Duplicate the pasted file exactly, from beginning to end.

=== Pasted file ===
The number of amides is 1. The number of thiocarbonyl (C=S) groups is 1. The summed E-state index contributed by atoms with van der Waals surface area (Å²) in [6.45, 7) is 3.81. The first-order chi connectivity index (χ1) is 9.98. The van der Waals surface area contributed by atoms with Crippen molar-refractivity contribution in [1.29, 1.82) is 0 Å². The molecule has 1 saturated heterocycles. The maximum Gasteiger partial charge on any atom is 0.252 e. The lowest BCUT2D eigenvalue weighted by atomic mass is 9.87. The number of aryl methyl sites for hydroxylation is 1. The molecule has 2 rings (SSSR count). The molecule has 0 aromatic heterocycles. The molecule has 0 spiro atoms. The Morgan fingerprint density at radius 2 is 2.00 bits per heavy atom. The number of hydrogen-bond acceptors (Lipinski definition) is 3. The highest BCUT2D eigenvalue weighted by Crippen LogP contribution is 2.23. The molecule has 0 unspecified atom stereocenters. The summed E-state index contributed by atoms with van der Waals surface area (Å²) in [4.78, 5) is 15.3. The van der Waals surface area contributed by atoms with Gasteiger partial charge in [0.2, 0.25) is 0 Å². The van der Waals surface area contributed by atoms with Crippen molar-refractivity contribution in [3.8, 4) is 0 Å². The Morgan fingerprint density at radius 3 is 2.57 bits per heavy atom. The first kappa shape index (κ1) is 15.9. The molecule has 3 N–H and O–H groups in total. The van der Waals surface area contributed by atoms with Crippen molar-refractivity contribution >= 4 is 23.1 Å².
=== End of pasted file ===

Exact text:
The number of amides is 1. The number of thiocarbonyl (C=S) groups is 1. The summed E-state index contributed by atoms with van der Waals surface area (Å²) in [6.45, 7) is 3.81. The first-order chi connectivity index (χ1) is 9.98. The van der Waals surface area contributed by atoms with Crippen molar-refractivity contribution in [1.29, 1.82) is 0 Å². The molecule has 1 saturated heterocycles. The maximum Gasteiger partial charge on any atom is 0.252 e. The lowest BCUT2D eigenvalue weighted by atomic mass is 9.87. The number of aryl methyl sites for hydroxylation is 1. The molecule has 2 rings (SSSR count). The molecule has 0 aromatic heterocycles. The molecule has 0 spiro atoms. The Morgan fingerprint density at radius 2 is 2.00 bits per heavy atom. The number of hydrogen-bond acceptors (Lipinski definition) is 3. The highest BCUT2D eigenvalue weighted by Crippen LogP contribution is 2.23. The molecule has 0 unspecified atom stereocenters. The summed E-state index contributed by atoms with van der Waals surface area (Å²) in [4.78, 5) is 15.3. The van der Waals surface area contributed by atoms with Gasteiger partial charge in [0.2, 0.25) is 0 Å². The van der Waals surface area contributed by atoms with Crippen molar-refractivity contribution in [3.8, 4) is 0 Å². The Morgan fingerprint density at radius 3 is 2.57 bits per heavy atom. The first kappa shape index (κ1) is 15.9. The molecule has 3 N–H and O–H groups in total. The van der Waals surface area contributed by atoms with Crippen molar-refractivity contribution >= 4 is 23.1 Å².